Date of Award


Document Type

Master's Thesis

Degree Name

Master of Science in Industrial Archaeology (MS)

College, School or Department Name

Department of Social Sciences


Patrick E Martin


The Cliff Mine, an archaeological site situated on the Keweenaw Peninsula of Michigan, is the location of the first successful attempt to mine native copper in North America. Under the management of the Pittsburgh & Boston Mining Company from 1845-1879, two-third of the Cliff’s mineral output was in the form of mass copper, some pieces of which weighed over 5 tons when removed from the ground. The unique nature of mass copper and the Cliff Mine’s handling of it make it one of the best examples of early mining processes in the Keweenaw District. Mass copper only constituted 2% of the entire product of the Lake Superior copper districts, and the story of early mining on the Peninsula is generally overshadowed by later, longer running mines such as the Calumet & Helca and Quincy Mining Companies. Operating into the mid-twentieth century, the size and duration of these later mines would come to define the region, though they would not have been possible without the Cliff’s early success.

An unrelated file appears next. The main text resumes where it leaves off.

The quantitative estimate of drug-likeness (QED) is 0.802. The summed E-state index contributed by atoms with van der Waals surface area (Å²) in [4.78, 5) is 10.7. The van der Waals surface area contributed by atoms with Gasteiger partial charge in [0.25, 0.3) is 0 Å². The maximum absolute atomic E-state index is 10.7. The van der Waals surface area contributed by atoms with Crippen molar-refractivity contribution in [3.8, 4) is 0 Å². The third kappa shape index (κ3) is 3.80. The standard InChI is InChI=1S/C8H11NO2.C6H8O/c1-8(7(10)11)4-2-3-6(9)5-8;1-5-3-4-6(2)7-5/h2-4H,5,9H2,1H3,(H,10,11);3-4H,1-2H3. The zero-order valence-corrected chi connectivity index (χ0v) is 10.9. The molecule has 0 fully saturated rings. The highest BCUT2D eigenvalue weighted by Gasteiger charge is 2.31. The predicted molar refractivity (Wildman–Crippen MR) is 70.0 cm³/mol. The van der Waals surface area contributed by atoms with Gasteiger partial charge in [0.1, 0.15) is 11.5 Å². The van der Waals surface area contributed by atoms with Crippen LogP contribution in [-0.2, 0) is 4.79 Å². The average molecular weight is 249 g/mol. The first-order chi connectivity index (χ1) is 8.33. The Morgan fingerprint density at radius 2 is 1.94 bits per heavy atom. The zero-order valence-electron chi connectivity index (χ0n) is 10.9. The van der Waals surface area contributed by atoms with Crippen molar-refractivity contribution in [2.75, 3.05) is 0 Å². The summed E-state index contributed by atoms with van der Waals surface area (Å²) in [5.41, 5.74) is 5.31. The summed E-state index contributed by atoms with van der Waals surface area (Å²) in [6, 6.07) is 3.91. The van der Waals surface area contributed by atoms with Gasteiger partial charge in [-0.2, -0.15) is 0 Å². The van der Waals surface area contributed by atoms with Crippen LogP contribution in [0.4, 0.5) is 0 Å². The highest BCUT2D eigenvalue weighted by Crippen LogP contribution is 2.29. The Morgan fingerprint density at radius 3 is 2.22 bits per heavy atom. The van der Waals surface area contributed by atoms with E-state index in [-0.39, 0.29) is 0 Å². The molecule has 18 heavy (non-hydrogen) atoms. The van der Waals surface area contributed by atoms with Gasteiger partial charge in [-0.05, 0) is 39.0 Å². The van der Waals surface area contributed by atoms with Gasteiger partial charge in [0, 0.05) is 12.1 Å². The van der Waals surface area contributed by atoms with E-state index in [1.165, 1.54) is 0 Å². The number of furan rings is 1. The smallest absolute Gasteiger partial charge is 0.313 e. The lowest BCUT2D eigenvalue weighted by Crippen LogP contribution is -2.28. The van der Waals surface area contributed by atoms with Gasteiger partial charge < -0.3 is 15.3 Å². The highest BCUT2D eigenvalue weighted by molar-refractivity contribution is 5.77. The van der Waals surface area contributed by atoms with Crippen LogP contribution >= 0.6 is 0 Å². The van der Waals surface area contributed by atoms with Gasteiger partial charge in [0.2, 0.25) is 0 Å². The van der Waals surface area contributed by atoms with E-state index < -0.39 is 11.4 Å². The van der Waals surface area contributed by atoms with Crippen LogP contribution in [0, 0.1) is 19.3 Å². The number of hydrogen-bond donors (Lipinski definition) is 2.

Research on the Cliff Mine has previously focused on social and popular history, neglecting the structural remains. However, these remains are physical clues to the technical processes that defined early mining on the Keweenaw. Through archaeological investigations, these processes and their associated networks were documented as part of the 2010 Michigan Technological Archaeology Field School’s curriculum. The project will create a visual representation of these processes utilizing Geographic Information Systems software. This map will be a useful aid in future research, community engagement and possible future interpretive planning.